Friday, July 12, 2019

Movie Review: “Midsommar”

By Emily Maier

Rated: R
Runtime: 147 mins

In the wake of a family tragedy, Dani decides to join her boyfriend, Christian, on a month-long trip to Sweden in an attempt to forget her own trauma and to keep their crumbling relationship intact. Their mutual friend, Pelle, comes from a small, pagan commune that invites them to join their midsummer celebrations. However, something doesn’t seem right about the community, and Dani’s group struggles to chalk everything up to cultural differences, especially when things turn bloody.

“Midsommar” is Ari Aster’s second feature-length film, debuting a year after his first movie, “Hereditary.” Because “Hereditary” was my favorite movie of 2018, I was beyond excited to see what Aster would produce next. From the looks of “Midsommar,” the director is sticking to what he does best: capturing painfully human emotions.

The entire cast does a great job, but Florence Pugh (Dani) definitely steals the show. I was impressed with every scene, whether she was meekly trying to appease her boyfriend, gleefully dancing, or uttering gut-wrenching sobs. One of my favorite things about Aster’s films is that he’s not afraid to let his actor’s get ugly – in fact, he seems to encourage them to contort their faces to show intense, visceral emotions. Another notable cast member was Will Poulter, playing one of Christian’s friends (Mark), who brought a surprising amount of humor to a very dark movie.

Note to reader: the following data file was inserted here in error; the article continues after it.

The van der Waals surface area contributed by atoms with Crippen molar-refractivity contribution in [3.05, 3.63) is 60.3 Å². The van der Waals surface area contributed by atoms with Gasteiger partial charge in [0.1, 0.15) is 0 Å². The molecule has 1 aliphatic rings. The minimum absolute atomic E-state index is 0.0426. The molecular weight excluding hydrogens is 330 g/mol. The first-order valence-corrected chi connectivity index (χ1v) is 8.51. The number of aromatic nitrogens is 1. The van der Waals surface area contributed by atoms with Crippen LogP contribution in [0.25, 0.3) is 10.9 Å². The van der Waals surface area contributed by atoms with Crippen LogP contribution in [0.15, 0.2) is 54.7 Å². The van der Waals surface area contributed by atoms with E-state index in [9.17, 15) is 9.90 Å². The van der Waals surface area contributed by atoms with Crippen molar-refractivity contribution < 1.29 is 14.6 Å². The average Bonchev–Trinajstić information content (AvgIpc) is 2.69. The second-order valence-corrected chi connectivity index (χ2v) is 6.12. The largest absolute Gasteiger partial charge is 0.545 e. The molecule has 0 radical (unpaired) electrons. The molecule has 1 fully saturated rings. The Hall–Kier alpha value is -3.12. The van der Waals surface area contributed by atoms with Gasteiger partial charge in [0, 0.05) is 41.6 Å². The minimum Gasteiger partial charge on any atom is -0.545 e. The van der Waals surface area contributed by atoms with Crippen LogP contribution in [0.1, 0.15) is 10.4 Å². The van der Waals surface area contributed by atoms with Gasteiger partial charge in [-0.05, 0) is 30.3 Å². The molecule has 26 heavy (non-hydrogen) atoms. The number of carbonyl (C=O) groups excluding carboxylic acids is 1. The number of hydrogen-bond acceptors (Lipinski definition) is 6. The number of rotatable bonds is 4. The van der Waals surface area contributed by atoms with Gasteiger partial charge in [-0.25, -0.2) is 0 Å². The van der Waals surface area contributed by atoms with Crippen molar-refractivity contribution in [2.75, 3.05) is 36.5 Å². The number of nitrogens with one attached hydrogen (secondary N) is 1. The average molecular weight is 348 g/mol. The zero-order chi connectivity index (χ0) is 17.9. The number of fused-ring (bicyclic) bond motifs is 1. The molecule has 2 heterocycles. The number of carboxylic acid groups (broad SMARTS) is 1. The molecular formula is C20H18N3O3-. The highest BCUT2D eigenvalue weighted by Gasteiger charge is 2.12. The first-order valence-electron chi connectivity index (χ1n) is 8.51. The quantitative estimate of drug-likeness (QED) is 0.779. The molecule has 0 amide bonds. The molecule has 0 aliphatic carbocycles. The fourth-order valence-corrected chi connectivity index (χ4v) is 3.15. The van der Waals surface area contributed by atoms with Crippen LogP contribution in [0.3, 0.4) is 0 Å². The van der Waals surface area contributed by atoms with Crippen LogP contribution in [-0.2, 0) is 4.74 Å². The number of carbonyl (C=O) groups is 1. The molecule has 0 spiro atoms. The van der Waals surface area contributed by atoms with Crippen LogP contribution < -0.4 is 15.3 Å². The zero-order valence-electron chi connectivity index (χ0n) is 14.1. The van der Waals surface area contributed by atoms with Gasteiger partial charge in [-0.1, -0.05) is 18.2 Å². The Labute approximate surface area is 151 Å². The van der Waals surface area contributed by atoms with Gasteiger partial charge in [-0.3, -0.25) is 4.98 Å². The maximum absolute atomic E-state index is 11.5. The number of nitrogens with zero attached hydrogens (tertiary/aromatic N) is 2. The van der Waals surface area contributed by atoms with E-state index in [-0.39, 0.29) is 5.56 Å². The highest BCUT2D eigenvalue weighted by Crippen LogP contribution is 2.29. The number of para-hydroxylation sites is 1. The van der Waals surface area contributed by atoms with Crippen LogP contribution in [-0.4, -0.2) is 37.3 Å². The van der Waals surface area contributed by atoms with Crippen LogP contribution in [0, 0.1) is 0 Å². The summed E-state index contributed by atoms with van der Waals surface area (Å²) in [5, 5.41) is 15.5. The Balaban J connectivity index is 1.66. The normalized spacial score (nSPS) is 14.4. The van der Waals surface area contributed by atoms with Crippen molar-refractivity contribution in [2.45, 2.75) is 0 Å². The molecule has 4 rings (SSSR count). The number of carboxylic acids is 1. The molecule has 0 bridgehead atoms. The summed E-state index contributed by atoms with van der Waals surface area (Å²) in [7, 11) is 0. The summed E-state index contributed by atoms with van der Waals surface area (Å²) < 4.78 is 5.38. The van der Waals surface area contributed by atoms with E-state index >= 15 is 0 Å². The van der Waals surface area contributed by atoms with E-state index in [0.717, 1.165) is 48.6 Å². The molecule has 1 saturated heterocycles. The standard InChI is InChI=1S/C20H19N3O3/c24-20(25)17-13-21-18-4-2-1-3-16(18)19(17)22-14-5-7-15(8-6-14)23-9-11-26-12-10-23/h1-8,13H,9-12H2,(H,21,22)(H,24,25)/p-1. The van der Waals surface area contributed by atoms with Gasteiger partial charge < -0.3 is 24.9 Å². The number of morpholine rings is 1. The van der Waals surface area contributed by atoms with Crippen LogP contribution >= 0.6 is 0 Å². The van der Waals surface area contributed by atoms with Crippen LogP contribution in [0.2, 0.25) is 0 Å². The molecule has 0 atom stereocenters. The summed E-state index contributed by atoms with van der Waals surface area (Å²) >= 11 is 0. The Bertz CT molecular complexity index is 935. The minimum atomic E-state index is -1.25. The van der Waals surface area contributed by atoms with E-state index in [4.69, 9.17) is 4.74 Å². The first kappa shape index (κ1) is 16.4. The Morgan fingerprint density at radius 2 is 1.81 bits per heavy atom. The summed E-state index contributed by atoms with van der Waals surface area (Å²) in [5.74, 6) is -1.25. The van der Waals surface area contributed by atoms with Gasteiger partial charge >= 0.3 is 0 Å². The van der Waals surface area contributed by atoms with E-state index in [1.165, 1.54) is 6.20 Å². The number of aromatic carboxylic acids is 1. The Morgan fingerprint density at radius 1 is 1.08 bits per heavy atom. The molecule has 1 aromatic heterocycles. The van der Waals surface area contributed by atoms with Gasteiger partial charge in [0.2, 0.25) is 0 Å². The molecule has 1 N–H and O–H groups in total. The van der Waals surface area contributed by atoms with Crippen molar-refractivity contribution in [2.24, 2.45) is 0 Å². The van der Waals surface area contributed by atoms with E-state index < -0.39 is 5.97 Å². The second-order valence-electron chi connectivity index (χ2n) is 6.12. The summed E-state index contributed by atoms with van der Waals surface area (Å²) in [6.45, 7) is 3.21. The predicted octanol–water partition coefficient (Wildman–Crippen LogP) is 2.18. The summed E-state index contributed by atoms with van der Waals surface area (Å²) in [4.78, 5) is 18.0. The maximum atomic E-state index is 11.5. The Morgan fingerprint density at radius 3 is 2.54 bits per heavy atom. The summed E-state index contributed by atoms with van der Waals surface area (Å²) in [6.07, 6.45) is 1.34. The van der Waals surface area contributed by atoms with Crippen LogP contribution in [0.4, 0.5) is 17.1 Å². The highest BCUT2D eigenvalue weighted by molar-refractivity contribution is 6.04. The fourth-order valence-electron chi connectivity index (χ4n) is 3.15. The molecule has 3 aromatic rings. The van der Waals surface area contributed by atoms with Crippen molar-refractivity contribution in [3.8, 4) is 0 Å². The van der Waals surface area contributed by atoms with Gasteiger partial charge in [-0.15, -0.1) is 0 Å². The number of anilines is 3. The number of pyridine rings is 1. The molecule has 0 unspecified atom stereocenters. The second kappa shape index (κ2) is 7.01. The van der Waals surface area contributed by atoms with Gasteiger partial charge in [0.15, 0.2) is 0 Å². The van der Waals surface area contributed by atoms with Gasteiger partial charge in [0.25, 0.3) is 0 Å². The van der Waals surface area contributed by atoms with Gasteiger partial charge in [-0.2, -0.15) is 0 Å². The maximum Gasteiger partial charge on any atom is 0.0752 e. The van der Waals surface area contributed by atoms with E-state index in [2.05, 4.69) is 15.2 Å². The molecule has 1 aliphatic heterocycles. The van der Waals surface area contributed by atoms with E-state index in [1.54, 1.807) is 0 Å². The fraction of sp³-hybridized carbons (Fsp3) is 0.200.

As with “Hereditary,” “Midsommar” is a commentary on grief. The film begins with events grounded in reality, but gradually becomes more surreal as the plot progresses. The bizarre, cult-related events allow the story to symbolically discuss the real-world problems presented in the first half. At its core, Aster calls “Midsommar” a breakup movie. Though it might not be immediately apparent, the film follows a pattern of conflict, misery, anger, and – ultimately – a strange sense of release. This emotional journey, combined with the nightmarish cult practices, culminates in a truly unhinged experience.

The dark content starkly contrasts with the bright, beautiful cinematography. Traditionally, daytime is a “safe” time in horror movies, so keeping most of the horror in the sunlight added a sense of eeriness to the film. Much like “Hereditary,” “Midsommar” doesn’t rely on traditional jump scares for its horror, instead using disturbing visuals and implications. While not traditionally scary, “Midsommar” still had to fight for an R rating instead of NC17 due to “disturbing ritualistic violence, grisly images, and strong sexual content,” so consider yourself warned.